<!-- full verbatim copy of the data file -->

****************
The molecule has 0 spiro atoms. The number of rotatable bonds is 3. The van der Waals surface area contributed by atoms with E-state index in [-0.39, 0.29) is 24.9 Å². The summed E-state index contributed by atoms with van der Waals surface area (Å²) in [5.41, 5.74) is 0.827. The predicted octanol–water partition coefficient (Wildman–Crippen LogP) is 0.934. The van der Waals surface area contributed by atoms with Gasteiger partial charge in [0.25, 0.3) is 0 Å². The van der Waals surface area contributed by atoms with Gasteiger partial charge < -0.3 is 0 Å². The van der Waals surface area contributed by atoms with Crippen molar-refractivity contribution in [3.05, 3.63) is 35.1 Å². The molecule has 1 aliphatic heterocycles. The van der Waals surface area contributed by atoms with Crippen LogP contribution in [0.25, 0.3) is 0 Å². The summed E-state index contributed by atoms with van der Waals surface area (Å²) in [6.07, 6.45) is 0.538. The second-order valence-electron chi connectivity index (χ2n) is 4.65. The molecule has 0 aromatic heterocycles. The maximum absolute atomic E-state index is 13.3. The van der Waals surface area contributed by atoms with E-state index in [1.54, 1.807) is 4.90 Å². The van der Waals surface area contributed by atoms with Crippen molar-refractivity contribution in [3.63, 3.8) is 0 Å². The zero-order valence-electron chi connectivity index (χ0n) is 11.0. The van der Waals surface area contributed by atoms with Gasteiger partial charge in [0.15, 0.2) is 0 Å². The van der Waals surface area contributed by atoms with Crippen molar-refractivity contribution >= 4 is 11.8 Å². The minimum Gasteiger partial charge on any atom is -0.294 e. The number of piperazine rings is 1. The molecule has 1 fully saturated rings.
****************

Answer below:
The molecule has 0 spiro atoms. The number of rotatable bonds is 3. The van der Waals surface area contributed by atoms with E-state index in [-0.39, 0.29) is 24.9 Å². The summed E-state index contributed by atoms with van der Waals surface area (Å²) in [5.41, 5.74) is 0.827. The predicted octanol–water partition coefficient (Wildman–Crippen LogP) is 0.934. The van der Waals surface area contributed by atoms with Gasteiger partial charge in [0.25, 0.3) is 0 Å². The van der Waals surface area contributed by atoms with Gasteiger partial charge < -0.3 is 0 Å². The van der Waals surface area contributed by atoms with Crippen molar-refractivity contribution in [3.05, 3.63) is 35.1 Å². The molecule has 1 aliphatic heterocycles. The van der Waals surface area contributed by atoms with Crippen LogP contribution in [0.25, 0.3) is 0 Å². The summed E-state index contributed by atoms with van der Waals surface area (Å²) in [6.07, 6.45) is 0.538. The second-order valence-electron chi connectivity index (χ2n) is 4.65. The molecule has 0 aromatic heterocycles. The maximum absolute atomic E-state index is 13.3. The van der Waals surface area contributed by atoms with E-state index in [1.54, 1.807) is 4.90 Å². The van der Waals surface area contributed by atoms with Crippen molar-refractivity contribution in [3.63, 3.8) is 0 Å². The zero-order valence-electron chi connectivity index (χ0n) is 11.0. The van der Waals surface area contributed by atoms with Gasteiger partial charge in [0.15, 0.2) is 0 Å². The van der Waals surface area contributed by atoms with Crippen molar-refractivity contribution >= 4 is 11.8 Å². The minimum Gasteiger partial charge on any atom is -0.294 e. The number of piperazine rings is 1. The molecule has 1 fully saturated rings.